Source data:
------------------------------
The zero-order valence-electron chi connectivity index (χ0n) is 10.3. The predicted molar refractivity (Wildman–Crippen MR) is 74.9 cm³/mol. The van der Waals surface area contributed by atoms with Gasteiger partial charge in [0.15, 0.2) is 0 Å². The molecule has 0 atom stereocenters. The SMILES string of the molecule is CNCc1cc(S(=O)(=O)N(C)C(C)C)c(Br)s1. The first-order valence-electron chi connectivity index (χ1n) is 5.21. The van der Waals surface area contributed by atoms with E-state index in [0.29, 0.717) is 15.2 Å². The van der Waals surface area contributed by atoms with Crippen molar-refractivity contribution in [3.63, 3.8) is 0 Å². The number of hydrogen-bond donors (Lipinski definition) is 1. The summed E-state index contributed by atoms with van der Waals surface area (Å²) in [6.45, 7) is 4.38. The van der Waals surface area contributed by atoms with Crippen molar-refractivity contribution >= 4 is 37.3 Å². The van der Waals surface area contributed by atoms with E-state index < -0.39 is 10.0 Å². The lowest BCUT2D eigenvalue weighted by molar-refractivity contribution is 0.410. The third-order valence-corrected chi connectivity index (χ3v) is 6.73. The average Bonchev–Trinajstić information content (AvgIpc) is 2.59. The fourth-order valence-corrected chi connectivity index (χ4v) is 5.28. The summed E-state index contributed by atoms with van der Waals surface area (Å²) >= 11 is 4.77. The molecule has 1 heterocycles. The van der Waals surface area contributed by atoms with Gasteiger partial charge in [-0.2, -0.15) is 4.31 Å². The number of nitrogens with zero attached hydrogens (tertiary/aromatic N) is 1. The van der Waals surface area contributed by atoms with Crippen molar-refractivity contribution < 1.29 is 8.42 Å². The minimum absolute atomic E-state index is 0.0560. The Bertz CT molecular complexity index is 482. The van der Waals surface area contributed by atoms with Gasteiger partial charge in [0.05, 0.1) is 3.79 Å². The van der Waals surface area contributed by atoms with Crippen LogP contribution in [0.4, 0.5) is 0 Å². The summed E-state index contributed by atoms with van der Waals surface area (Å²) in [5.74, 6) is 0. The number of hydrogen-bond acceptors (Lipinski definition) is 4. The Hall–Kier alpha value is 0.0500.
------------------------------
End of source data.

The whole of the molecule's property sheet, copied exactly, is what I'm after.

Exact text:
The zero-order valence-electron chi connectivity index (χ0n) is 10.3. The predicted molar refractivity (Wildman–Crippen MR) is 74.9 cm³/mol. The van der Waals surface area contributed by atoms with Gasteiger partial charge in [0.15, 0.2) is 0 Å². The molecule has 0 atom stereocenters. The SMILES string of the molecule is CNCc1cc(S(=O)(=O)N(C)C(C)C)c(Br)s1. The first-order valence-electron chi connectivity index (χ1n) is 5.21. The van der Waals surface area contributed by atoms with E-state index in [0.29, 0.717) is 15.2 Å². The van der Waals surface area contributed by atoms with Crippen molar-refractivity contribution in [3.63, 3.8) is 0 Å². The number of hydrogen-bond donors (Lipinski definition) is 1. The summed E-state index contributed by atoms with van der Waals surface area (Å²) in [6.45, 7) is 4.38. The van der Waals surface area contributed by atoms with Crippen molar-refractivity contribution >= 4 is 37.3 Å². The van der Waals surface area contributed by atoms with E-state index < -0.39 is 10.0 Å². The lowest BCUT2D eigenvalue weighted by molar-refractivity contribution is 0.410. The third-order valence-corrected chi connectivity index (χ3v) is 6.73. The average Bonchev–Trinajstić information content (AvgIpc) is 2.59. The fourth-order valence-corrected chi connectivity index (χ4v) is 5.28. The summed E-state index contributed by atoms with van der Waals surface area (Å²) >= 11 is 4.77. The molecule has 1 heterocycles. The van der Waals surface area contributed by atoms with Gasteiger partial charge in [-0.2, -0.15) is 4.31 Å². The number of nitrogens with zero attached hydrogens (tertiary/aromatic N) is 1. The van der Waals surface area contributed by atoms with Crippen molar-refractivity contribution < 1.29 is 8.42 Å². The minimum absolute atomic E-state index is 0.0560. The Bertz CT molecular complexity index is 482. The van der Waals surface area contributed by atoms with Gasteiger partial charge in [0.05, 0.1) is 3.79 Å². The van der Waals surface area contributed by atoms with Crippen LogP contribution in [0.4, 0.5) is 0 Å². The summed E-state index contributed by atoms with van der Waals surface area (Å²) in [5.74, 6) is 0. The number of hydrogen-bond acceptors (Lipinski definition) is 4. The Hall–Kier alpha value is 0.0500.